Russian news agency Interfax is reporting the Russian Defense Ministry is considering the deployment of an unknown number of 9K720 Iskander missiles to the Kaliningrad oblast.
“A final decision will be taken after detailed analysis of the potential threat,” Interfax reported a Russian Defense Ministry source as saying.
The Kremlin is exploring the option of placing the mobile, short-range missile Iskander system in Kaliningrad in response to a German ZDF television station account which revealed the Pentagon has budgeted for the United States Air Force to station 20 upgraded B61 nuclear bombs in Germany.
Addressing the Russian media, Kremlin spokesman Dmitry Peskov described the move as a “violation of the strategic balance in Europe that would demand a Russian response.”
“This could alter the balance of power in Europe and without a doubt it would demand that Russia take necessary countermeasures to restore the strategic balance and parity,” said Peskov.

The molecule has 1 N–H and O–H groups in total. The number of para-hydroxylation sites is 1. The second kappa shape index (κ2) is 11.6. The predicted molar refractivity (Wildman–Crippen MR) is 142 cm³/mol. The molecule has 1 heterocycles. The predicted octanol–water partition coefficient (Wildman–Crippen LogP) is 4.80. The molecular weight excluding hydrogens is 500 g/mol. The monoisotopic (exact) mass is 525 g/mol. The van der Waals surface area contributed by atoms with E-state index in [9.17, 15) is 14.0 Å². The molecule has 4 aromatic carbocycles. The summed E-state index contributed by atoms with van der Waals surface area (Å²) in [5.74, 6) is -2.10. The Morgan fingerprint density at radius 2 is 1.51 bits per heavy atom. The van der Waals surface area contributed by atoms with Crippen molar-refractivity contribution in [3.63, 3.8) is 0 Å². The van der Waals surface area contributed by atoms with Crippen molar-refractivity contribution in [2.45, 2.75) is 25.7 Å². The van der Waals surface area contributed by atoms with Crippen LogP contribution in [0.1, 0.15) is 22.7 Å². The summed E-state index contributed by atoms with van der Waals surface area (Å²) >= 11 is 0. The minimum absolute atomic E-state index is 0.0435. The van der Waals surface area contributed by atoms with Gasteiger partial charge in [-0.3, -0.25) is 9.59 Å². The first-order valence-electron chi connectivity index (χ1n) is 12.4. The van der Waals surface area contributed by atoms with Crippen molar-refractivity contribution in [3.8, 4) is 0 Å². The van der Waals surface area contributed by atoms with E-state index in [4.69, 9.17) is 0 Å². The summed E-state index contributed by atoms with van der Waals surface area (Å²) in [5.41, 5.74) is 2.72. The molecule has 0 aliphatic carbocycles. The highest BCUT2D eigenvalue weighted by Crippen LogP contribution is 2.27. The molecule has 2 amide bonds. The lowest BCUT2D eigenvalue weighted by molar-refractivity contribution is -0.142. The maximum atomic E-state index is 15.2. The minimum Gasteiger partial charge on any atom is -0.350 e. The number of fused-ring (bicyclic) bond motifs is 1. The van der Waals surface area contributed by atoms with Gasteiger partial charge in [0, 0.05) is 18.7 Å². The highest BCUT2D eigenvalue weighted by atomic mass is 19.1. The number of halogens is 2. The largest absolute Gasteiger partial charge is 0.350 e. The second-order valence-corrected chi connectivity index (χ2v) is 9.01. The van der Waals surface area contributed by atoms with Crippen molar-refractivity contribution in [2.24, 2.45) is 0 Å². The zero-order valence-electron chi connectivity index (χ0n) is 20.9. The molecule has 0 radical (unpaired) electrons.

Delivered from an aircraft, the B61 nuclear bomb is reputed to possess strength of over 300 megatons and has been a mainstay of the North Atlantic Treaty Organization (NATO) nuclear sharing arrangement. Of the roughly 200 B61 bombs in the American nuclear arsenal, 180 are placed in Europe.
This appears to be a time of daring and hubris in Russian-American relations.
The prevailing attitudes in Washington and in the Kremlin amounts to little more than petty point scoring, but will deepen a destructive hatred.
Some may refer to this move by either side as fair play in establishing deterrence; however, millions of Europeans would prefer Mr. Obama and Mr. Putin be more realistic about the implications of taking such action.
While the United States and Russia lazily inch closer to extolling the virtue of cooperation in Syria, neither share the same enthusiasm for communicating more effectively over Europe. Both sides appear to be committed to a policy of grievance and agitation.
[The Moscow Times] [Photo courtesy en.tengrinews.kz]